As a business, it's never a fun experience to fail a test of your pricing power. Competitors swoop in to challenge your market share, but your brand doesn't provide the deep moat you thought it would. As a result, sales and margins drop, bloated inventory must be discounted, and profits turn into losses.

Under Armour (NYSE:UA) (NYSE:UAA) and Fitbit (NYSE:FIT) are both going through this painful process right now. Their stocks have become much cheaper, too, potentially creating opportunity for long-term investors.

So, let's stack the two former Wall Street darlings against each other to see which one makes the better buy today.

A jogger running through the woods.

Image source: Getty Images.

Under Armour vs. Fitbit stocks


Under Armour


Market cap

$8.9 billion

$1.3 billion


$4.8 billion

$2.2 billion

Sales growth



Profit margin






52-week price performance



Revenue and sales growth are over the last complete fiscal year. Profit margin is for trailing 12 months. Data sources: Yahoo! Finance and company financial filings.

Operating trends

Fitbit is facing a far bigger sales growth challenge. The leader in wearable fitness tech last posted a 41% dive in quarterly earnings as it sold just 3 million devices, compared to the 4.8 million it delivered in the year-ago period. Under Armour had its growth pace cut in half, but the sportswear specialist is still growing. Revenue ticked up by 7% last quarter.

A runner checks her fitness tracker.

Image source: Getty Images.

Both companies are banking on innovation to lead them back to robust gains. For Fitbit, that starts with delivering a mix of feature-packed products that thrill users this holiday season and convince a large portion of its customer base to upgrade.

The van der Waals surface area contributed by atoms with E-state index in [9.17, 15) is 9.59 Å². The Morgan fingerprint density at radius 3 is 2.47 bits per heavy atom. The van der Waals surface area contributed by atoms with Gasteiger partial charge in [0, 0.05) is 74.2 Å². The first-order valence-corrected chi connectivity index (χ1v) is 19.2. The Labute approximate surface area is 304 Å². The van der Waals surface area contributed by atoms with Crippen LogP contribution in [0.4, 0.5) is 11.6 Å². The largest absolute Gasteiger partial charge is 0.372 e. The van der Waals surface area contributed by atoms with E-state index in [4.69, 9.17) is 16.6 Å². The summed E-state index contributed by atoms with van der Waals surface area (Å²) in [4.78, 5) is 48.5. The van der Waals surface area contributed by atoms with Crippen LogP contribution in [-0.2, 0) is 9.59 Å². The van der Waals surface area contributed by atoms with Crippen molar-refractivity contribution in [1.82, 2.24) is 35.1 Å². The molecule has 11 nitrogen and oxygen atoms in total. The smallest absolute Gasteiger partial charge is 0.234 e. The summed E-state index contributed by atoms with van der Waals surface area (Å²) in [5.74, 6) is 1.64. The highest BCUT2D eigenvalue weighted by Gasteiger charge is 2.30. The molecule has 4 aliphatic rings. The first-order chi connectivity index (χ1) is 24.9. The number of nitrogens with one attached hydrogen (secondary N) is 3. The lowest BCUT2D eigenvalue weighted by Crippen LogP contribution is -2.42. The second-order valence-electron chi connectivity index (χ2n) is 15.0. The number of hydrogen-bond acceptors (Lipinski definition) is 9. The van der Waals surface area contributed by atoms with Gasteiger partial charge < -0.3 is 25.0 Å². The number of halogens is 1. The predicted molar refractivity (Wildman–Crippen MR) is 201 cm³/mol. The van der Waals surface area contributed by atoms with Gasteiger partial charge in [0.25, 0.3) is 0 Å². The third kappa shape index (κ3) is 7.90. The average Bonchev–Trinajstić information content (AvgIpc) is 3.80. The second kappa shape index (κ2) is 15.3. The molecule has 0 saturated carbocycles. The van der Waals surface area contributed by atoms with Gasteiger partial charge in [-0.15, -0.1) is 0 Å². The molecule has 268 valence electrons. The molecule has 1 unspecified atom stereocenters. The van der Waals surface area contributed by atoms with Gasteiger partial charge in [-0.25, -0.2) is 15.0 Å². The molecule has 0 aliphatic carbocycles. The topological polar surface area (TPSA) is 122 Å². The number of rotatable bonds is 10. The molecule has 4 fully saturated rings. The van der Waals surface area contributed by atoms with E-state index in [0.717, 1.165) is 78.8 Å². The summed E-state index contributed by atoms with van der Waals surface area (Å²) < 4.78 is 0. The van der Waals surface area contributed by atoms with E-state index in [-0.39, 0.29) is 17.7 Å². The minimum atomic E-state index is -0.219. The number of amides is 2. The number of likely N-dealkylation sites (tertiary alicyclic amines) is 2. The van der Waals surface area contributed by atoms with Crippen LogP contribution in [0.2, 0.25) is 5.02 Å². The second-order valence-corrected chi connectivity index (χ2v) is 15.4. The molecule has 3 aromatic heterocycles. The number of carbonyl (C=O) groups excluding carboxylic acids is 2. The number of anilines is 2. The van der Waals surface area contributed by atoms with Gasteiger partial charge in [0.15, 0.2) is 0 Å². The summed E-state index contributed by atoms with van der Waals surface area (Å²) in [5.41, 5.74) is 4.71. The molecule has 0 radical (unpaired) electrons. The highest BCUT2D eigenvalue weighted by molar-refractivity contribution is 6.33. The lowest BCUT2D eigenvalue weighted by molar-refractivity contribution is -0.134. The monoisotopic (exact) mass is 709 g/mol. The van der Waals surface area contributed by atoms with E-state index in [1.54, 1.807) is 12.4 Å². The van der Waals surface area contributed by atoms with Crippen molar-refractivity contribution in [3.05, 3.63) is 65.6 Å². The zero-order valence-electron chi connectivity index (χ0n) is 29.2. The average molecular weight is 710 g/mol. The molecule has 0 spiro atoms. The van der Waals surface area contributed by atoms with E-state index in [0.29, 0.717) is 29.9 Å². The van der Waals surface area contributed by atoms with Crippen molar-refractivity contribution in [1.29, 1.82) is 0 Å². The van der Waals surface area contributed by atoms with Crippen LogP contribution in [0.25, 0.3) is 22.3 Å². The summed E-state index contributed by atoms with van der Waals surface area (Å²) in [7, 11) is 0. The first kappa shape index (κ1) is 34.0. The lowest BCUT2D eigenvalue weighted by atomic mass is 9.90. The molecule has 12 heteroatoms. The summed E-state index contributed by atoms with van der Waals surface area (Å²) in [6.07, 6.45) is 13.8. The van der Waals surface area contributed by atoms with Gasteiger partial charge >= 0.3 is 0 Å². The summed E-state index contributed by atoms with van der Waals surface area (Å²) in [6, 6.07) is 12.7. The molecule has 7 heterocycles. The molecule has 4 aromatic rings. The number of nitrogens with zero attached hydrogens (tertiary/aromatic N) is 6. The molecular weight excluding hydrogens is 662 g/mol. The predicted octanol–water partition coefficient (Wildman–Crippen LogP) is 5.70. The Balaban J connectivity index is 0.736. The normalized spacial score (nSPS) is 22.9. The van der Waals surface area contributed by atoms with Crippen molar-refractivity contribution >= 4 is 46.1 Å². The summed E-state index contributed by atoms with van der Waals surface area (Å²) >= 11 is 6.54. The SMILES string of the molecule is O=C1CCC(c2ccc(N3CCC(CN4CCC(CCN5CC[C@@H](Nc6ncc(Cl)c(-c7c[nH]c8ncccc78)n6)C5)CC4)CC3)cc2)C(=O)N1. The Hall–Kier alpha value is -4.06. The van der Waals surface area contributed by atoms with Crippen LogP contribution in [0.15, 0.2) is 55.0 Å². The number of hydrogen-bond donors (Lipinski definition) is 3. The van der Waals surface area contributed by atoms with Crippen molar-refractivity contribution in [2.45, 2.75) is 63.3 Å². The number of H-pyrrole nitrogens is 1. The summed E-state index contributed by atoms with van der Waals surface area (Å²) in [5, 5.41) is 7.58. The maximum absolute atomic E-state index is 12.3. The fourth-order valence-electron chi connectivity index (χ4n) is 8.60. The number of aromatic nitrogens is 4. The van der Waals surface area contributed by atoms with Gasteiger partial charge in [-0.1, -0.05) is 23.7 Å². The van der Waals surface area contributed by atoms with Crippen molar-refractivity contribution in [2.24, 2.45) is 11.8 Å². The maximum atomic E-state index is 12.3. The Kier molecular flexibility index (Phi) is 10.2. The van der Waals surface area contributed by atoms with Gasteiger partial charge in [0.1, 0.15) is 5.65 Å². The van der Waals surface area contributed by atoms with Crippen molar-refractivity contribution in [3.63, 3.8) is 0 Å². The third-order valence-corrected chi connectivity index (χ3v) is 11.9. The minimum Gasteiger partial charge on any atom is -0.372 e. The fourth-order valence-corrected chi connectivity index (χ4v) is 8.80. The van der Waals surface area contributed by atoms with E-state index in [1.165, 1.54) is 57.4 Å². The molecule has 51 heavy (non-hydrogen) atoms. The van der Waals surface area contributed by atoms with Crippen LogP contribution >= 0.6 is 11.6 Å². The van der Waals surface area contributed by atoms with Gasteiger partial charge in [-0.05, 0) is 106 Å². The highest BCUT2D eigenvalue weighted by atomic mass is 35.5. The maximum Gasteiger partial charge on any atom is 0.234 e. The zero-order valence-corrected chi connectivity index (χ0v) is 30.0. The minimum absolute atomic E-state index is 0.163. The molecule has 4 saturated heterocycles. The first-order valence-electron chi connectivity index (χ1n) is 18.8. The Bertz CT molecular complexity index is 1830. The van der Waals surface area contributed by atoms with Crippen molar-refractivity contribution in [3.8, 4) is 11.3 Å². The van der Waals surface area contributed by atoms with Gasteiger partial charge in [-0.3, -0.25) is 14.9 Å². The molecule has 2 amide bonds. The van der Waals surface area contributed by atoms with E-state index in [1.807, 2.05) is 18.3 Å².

The company brings a few serious assets into this fight. Its design strength is evidenced by the fact that products introduced over the past year -- the Charge 2, Alta HR, and Flex 2 -- accounted for 84% of revenue last quarter. Those engineering wins are also meeting with a user base that's open to trying out new products. Over one-third of Fitbit's sales last quarter were from customers who were already in its device ecosystem. 

Under Armour, meanwhile, has to get its range of sportswear and footwear goods back into the premium side of the market. The company learned this past holiday season that it can compete against value-based rivals, but only at the expense of profitability and weaker brand prestige. CEO Kevin Plank and his executive team are making adjustments that touch product innovation, marketing, and retailing strategies -- all aimed at that bigger goal of protecting the premium positioning of the Under Armour brand. 

Which is the better buy?

The upcoming holiday shopping season will provide a key test of both companies' rebound plans. Under Armour is targeting full-year sales growth of between 11% and 12%, compared to the prior year's 22% spike. Its reliance on the weak U.S. sportswear market will limit its growth, but the retailer still sees big long-term opportunities in expanding internationally and in pushing deeper into footwear.

Fitbit is aiming for 2017 revenue of $1.6 billion at the midpoint of guidance, which translates into a 26% decline. The good news is, since its growth is dependent on just a few products, a surprise hit could dramatically improve those fortunes. The wearables specialist has also identified a huge untapped market potential in the health industry.

Under Armour should be the stock choice for all but the most risk-loving investors, though. It boasts a larger, steadier sales base and remains profitable. The worst-case scenario for this company likely involves underwhelming growth and gross margins that trend lower over time. In Fitbit's case, shareholders could endure collapsing demand and ballooning net losses -- especially if the next round of product releases fails to spark demand. That risk is too big, in my view, even though Fitbit is far cheaper on a price-to-sales basis right now.

This article represents the opinion of the writer, who may disagree with the “official” recommendation position of a Motley Fool premium advisory service. We’re motley! Questioning an investing thesis -- even one of our own -- helps us all think critically about investing and make decisions that help us become smarter, happier, and richer.